Jan. 20, 2012   

She’s an artist simply known as Vet. While she has been living in Dallas and working at her art for the past 25 years, it is several of her upcoming projects that have her really excited these days. “My year has started off fast and furious,” Vey says, noting that she “just opened an encaustic show at the Central Library Gallery last week called Waxed Over. She is also working on solo show for the Desoto City Hall in February. Vet is also creating a giant puppet of Mattie Nash (former council woman and Fair Housing Advocate in West Dallas) for the March Bridge-o-Rama Parade of Giants in Dallas.

Though she began her career with a focus on drawing and painting, Vet says she became involved with a group of artists and community organizers called 'Art From Scrap'. The group collected industrial overruns and surplus and then offered it to the community for use in art projects.

She was hooked.

“I began incorporating these objects in my art workshops and in my personal art pieces,” she says.  “A lot of recycled items are non-toxic overruns and surplus from businesses that would normally be discarded. I also trade and barter with other artists. The question I always ask is ‘What can I make with this?’  Most art pieces are more aesthetic than functional.”

Working with non-toxic recyclables, Vet says she occasionally will receive items that may have electronic components with mercury, zinc, or lead, which she takes to a city disposal facility. 

“I like working with multiples of one item, like different bottle tops, melted crayons, beeswax, shola berry wood chips, fabric swatches, old books, pull down shades, gourds, and pear pods,” she explains. She says some of her favorite creations include a 30-foot Book Berm (see photo) she recently built with another artist, Sheila Cunningham, from discarded books.  She says she also enjoys creating book furniture and has created a giant lollipop, Styrofoam people, a folded paper tree, miniature dolls and her current encaustic series with found objects.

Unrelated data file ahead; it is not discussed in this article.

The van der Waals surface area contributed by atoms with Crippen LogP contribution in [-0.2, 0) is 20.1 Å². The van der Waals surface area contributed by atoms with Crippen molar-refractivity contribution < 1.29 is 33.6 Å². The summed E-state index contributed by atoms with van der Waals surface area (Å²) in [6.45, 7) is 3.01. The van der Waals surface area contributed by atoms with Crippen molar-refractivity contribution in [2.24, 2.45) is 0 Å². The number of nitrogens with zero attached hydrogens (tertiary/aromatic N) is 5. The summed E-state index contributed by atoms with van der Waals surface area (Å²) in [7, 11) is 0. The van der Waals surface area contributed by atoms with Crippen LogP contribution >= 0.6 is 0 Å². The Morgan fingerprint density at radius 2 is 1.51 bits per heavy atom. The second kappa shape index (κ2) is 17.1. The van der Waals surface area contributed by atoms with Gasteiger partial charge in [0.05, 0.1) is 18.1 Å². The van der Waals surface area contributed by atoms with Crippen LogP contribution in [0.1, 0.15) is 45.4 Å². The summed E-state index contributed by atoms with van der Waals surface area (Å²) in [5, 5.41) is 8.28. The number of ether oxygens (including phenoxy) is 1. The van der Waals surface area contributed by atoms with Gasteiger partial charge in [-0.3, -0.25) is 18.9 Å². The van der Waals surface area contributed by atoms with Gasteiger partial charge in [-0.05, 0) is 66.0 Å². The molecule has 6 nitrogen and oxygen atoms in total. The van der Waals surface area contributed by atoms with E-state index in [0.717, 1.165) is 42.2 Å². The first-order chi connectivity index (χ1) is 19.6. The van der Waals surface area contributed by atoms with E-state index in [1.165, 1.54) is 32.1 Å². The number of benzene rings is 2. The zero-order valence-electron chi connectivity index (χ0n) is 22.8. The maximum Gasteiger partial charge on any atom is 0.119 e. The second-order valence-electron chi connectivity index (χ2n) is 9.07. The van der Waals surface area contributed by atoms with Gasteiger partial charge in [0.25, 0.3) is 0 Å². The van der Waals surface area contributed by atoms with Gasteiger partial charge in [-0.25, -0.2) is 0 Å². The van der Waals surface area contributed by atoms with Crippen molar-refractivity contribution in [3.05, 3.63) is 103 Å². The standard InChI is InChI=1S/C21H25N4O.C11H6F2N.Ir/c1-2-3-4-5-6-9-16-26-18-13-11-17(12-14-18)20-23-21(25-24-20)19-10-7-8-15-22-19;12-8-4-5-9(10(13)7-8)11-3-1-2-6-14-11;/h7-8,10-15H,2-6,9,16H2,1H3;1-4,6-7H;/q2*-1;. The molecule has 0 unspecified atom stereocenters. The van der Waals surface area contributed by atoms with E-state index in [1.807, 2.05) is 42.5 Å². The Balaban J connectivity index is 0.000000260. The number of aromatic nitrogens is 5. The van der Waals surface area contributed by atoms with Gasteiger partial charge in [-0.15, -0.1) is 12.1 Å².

Drawing her ideas for the objects, Vet explains that “the objects drive the art piece.  There's lots of sorting involved in my process and sometimes an idea springs from an object I have handled.  The idea may come right way and other times I have to work though the mechanics of it first.”

Her latest inspirations in her creations are “the nature of working with encaustic, beeswax and dammar crystals, and how it interacts with found objects.  It seems to soften the hard edges and enhances the beauty of these small compositions.” Her most popular items are the miniature “Omi-dolls” and her pouches.  Both are made from hand-stitched fabric scraps and embellished with beads.

“Working with recyclables expands my range of mediums by allowing me to combine craft and fine art,” Vet concludes.

Vet’s work, which goes for $25 to $300 for Fiber Art and $50 to $1000 for Mixed Media  and Encaustics, can be seen on her blog at www.artcycletx.blogspot.com or on her website at www.foundobjects.50megs.com.

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